September 4 to 29, 2019
10th Prison Building of Seodaemun Prison History Hall
Time required to view the exhibition:
Approximately 20 minutes
A special exhibition commemorating the 80th anniversary of the Deungdaesa Incident, entitled Changing History, Unchanging Conscience, was held at the 10th prison building of the Seodaemun Prison History Hall located in Seodaemun-gu, Seoul, from September 4 to 29, 2019. The 51,175 visitors, including 5,700 international tourists, were captivated by the exhibition dedicated to the issue of conscientious objection to military service.
The opening ceremony on September 3, held one day before the public opening of the exhibition, was attended by many human rights lawyers, civil rights activists, and guests from various sectors of South Korean society. They included Seung Seon-ho, head of the Seodaemungu City Management Corporation; Park Gyeong-mok, head of the Seodaemun Prison History Hall; Professor Han Hong-gu of SungKongHoe University; and Professor Lee Seok-wu of Inha University as well as descendants of the Deungdaesa members involved in the incident. Attendees were able to see and discuss the changes in attitude toward conscientious objection to military service throughout Korea’s history and talk about the experiences of Deungdaesa members as shared by their descendants.
This special exhibition is the first to make public Deungdaesa Incident records comprising some 6,000 pages previously stored at the National Institute of Korean History. The records include the experience of Jang Sun-ok, who was tortured for refusing to engage in royal shrine worship (the practice of bowing down toward
the royal palace where the Japanese emperor lived was performed by subjects of the Japanese Empire and its colonies). Also included is the story of the Ok family, members of which were imprisoned for a total of 28 years over four generations.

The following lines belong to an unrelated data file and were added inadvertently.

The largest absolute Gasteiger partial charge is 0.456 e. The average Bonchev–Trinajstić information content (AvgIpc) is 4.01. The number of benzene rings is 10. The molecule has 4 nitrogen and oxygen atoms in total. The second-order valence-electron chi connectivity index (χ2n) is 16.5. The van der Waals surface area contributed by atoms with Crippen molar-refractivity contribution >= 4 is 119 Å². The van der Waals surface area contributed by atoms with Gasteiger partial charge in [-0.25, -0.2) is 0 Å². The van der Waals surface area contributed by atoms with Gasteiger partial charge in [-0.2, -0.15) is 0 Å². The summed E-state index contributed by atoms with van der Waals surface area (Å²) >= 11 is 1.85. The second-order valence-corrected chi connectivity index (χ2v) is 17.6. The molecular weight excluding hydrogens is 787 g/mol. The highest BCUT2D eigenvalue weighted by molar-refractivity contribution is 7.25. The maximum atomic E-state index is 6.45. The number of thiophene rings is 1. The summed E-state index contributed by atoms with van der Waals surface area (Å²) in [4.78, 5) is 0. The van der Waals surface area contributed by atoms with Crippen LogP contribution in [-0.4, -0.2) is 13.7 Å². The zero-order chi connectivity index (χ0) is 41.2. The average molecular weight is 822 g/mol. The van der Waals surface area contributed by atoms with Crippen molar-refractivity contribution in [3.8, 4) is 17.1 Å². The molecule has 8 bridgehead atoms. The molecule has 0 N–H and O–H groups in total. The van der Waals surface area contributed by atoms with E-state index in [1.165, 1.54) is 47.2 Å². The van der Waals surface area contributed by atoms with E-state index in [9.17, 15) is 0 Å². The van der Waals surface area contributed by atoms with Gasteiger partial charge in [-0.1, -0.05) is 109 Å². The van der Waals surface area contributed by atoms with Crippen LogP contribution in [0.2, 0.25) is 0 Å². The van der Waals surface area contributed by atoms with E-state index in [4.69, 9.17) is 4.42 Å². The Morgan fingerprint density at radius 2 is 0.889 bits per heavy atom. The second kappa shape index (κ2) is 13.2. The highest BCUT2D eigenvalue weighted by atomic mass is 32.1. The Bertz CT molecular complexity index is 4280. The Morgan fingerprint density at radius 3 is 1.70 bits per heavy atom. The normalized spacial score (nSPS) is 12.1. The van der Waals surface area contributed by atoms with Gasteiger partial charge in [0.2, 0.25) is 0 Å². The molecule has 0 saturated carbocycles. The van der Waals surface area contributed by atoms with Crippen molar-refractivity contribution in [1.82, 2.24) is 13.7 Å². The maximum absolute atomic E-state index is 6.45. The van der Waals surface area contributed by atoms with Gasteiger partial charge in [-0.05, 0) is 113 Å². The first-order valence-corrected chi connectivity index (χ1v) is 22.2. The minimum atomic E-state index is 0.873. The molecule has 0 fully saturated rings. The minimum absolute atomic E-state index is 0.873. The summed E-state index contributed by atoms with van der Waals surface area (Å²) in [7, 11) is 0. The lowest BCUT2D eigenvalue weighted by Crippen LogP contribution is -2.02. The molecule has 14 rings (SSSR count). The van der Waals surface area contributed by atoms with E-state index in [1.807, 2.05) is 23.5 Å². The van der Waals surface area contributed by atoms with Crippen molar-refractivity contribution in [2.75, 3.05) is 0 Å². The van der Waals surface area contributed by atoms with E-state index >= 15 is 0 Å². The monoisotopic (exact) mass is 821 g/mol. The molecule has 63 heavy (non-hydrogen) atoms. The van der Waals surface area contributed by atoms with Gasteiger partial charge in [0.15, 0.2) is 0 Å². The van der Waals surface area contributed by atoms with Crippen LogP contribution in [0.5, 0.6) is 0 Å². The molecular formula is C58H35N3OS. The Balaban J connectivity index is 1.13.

One visitor to the exhibition stated: “I have come to learn that genuine religious conviction is something that never changes, even with the flow of time and shifting circumstance. I was deeply moved by the determination of people who wanted to uphold their conscience even in the face of death.”
Held and supported by the Public Information Desk, South Korea Branch Office of Jehovah’s Witnesses
Kyeong Hyang, September 3, 2019, “First Exhibition of the Beginning of Conscientious Objection in Korea—the Deungdaesa Incident—Open to the Public”
Refusal to worship the Japanese Emperor and serve the military At least 66 tortured and punished
Special exhibition commemorating the 80th anniversary
Chosun Ilbo, September 2, 2019, “Looking Back 80 Years, the First Conscientious Objection—By Jehovah’s Witnesses”
An exhibition will be held to commemorate the 80th anniversary of the “Deungdaesa Incident,” which is considered to be the starting point of conscientious objection to military service in Korea.
Yonhap News TV, September 4, 2019, The Deungdaesa Incident—First Case of Conscientious Objection Unveiled